[seqfan] Re: Do all numbers of A174658 occur as balanced ternary reinterpretations of mu(d) sequences?
Alonso Del Arte
alonso.delarte at gmail.com
Sat Feb 26 19:51:35 CET 2011
You're absolutely right, Franklin, I should've realized a prime divisor
would always come second with d in ascending order. Any integer of the form
3^x – 3^y with x > y + 1 will therefore be in A174658 but not come up in
this reinterpretation. Likewise numbers of the form 3^x – 3^y + z where z <
3^y – 3^(y – 1) — that last bound might be a little off, but you get the
idea.
Al
On Fri, Feb 25, 2011 at 9:29 PM, <franktaw at netscape.net> wrote:
> Certainly not all members of A174658 can occur. The divisors of n > 1
> always start (1, p), and so the mu values start (1,-1). Thus, for example, 8
> (1,0,-1) and 32 (1,1,-1,-1) cannot occur.
>
> There are other sequences that can't occur; for example, we can't start
> with 1,-1,1. And any sequence that includes a 0 must end with 0.
>
> Yet further; if the number of prime divisors omega(n) = A001221(n) = k
>
>> 0, the number of 1's and the number of -1's will each be 2^(k-1).
>>
>
> It would be interesting to see a complete description of what sequences can
> be obtained in this way.
>
> Franklin T. Adams-Watters
>
>
> -----Original Message-----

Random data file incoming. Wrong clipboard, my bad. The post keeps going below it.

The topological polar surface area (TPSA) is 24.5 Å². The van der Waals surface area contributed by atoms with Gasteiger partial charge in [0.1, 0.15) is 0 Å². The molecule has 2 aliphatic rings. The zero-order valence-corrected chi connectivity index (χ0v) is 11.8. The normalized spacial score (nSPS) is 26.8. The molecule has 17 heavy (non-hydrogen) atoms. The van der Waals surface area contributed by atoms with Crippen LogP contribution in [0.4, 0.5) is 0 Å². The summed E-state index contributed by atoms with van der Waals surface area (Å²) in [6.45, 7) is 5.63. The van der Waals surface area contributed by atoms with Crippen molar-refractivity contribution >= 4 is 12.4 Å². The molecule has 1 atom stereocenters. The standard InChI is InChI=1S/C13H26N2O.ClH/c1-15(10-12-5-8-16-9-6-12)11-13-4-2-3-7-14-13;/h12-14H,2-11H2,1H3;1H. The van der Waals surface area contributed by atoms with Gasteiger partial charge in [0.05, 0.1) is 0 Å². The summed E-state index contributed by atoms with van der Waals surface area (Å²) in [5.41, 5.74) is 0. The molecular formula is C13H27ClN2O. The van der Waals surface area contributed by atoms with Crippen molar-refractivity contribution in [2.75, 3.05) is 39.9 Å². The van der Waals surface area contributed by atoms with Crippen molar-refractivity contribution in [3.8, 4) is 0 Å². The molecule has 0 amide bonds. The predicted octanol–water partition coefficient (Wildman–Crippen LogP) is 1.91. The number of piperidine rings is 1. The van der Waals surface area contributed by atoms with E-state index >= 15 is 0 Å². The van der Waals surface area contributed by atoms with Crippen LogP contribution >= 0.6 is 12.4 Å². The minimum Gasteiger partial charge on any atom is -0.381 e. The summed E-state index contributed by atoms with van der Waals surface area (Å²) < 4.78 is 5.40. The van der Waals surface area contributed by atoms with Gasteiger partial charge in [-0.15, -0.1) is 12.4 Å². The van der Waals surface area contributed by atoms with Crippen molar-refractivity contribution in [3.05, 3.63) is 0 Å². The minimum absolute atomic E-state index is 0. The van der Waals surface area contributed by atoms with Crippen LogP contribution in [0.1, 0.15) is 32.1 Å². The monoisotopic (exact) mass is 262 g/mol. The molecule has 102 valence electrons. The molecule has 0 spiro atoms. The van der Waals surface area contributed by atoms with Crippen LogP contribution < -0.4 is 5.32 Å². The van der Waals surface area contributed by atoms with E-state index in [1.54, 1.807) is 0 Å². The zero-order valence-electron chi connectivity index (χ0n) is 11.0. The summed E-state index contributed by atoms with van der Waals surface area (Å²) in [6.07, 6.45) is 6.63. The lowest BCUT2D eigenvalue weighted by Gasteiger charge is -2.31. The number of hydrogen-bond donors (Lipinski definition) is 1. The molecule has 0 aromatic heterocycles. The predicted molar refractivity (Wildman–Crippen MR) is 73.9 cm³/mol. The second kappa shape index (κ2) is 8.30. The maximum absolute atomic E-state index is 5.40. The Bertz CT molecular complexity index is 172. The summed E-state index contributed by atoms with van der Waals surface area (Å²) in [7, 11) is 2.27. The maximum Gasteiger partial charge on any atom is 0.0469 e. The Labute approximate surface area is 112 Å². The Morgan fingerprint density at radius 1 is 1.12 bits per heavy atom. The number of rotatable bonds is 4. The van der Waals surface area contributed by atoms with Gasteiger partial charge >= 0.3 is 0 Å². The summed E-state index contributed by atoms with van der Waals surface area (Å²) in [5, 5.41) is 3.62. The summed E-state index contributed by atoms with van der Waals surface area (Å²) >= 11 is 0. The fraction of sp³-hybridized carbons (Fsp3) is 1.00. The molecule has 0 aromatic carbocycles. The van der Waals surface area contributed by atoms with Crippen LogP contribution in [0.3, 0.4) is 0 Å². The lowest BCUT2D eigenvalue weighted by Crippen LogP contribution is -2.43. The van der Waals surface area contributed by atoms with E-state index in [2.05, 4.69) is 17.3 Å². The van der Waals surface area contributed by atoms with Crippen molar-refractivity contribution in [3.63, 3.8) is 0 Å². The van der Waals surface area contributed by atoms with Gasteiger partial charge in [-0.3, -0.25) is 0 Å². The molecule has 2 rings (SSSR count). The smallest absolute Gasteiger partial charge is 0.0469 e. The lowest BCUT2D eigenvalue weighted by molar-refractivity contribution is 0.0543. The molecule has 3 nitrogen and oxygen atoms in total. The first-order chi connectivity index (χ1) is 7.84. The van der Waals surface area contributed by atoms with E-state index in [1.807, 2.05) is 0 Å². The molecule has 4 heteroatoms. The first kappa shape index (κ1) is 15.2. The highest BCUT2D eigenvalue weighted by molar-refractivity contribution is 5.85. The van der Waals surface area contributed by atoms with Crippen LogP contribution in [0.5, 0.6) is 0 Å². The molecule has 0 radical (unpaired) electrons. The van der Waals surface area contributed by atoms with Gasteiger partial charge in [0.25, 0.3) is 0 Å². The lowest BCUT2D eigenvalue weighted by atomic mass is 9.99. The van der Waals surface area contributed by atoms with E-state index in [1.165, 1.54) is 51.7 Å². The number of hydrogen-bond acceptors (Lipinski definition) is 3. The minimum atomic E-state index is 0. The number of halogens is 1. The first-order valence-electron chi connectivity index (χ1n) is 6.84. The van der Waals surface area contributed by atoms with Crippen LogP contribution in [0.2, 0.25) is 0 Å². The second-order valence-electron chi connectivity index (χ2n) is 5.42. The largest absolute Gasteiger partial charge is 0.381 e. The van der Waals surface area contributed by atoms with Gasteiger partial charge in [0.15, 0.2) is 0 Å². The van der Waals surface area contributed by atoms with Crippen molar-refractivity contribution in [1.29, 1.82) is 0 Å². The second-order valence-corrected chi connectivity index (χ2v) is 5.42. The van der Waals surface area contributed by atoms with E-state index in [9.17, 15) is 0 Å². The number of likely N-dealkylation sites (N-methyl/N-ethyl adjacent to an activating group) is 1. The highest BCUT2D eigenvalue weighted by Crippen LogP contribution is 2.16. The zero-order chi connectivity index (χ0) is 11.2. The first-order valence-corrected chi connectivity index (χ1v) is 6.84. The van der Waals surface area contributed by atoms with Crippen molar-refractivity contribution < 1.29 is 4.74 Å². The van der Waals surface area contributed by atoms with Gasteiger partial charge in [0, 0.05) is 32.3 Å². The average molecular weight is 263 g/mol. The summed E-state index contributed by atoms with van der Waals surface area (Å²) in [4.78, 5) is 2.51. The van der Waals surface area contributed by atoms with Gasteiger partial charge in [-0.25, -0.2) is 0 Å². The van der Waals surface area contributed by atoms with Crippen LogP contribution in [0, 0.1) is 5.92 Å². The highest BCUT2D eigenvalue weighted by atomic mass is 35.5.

> From: Alonso Del Arte <alonso.delarte at gmail.com>
>
> We all know that Sum_{d | n} mu(d) = 0 with the exception of n = 1.
>
> What happens if we take the sequence of mu(d) but instead of adding it up,
> we reinterpret it as a balanced ternary representation? From the foregoing,
> we know that with the exception of a(1), all a(n) will be members of
> A174658. Also, it is easy to see that a(p) = 2 since the sequence of mu(d)
> is {1, -1}. But, can all terms of A174658 occur in this way, or is it
> possible some terms of A174658 will never occur?
>
> This is taking the list mu(d) with d sorted in ascending order. I have also
> considered d in descending order. Thus, a(p) = -2, but not all other terms
> are terms of the other sequence multiplied by -1. For example, a(4) = 6 in
> the former but -2 in the latter. However, a good reason to prefer ascending
> order is that non-squarefree numbers don't give sequences with leading
> zeroes.
>
> The Mathematica program I'm using is this:
>
> fromBalTernDigits[digitList_/;Complement[digitList, {-1, 0, 1}] == {}] :=
> Plus@@Table[Reverse[digitList][[n]] * 3^(n - 1), {n, Length[digitList]}];
> Table[fromBalTernDigits[MoebiusMu[Divisors[n]]], {n, 50}]
>
> (and of course you just stick in a Reverse command to consider the sequence
> mu(d) with d in descending order).
>
> Al
>
> P. S. In regards to my question a few weeks ago of whether 1 is squarefree,
> I think the reason I like the best is that it enables us to say "If a
> number
> is squarefree, then so are all its divisors."
>
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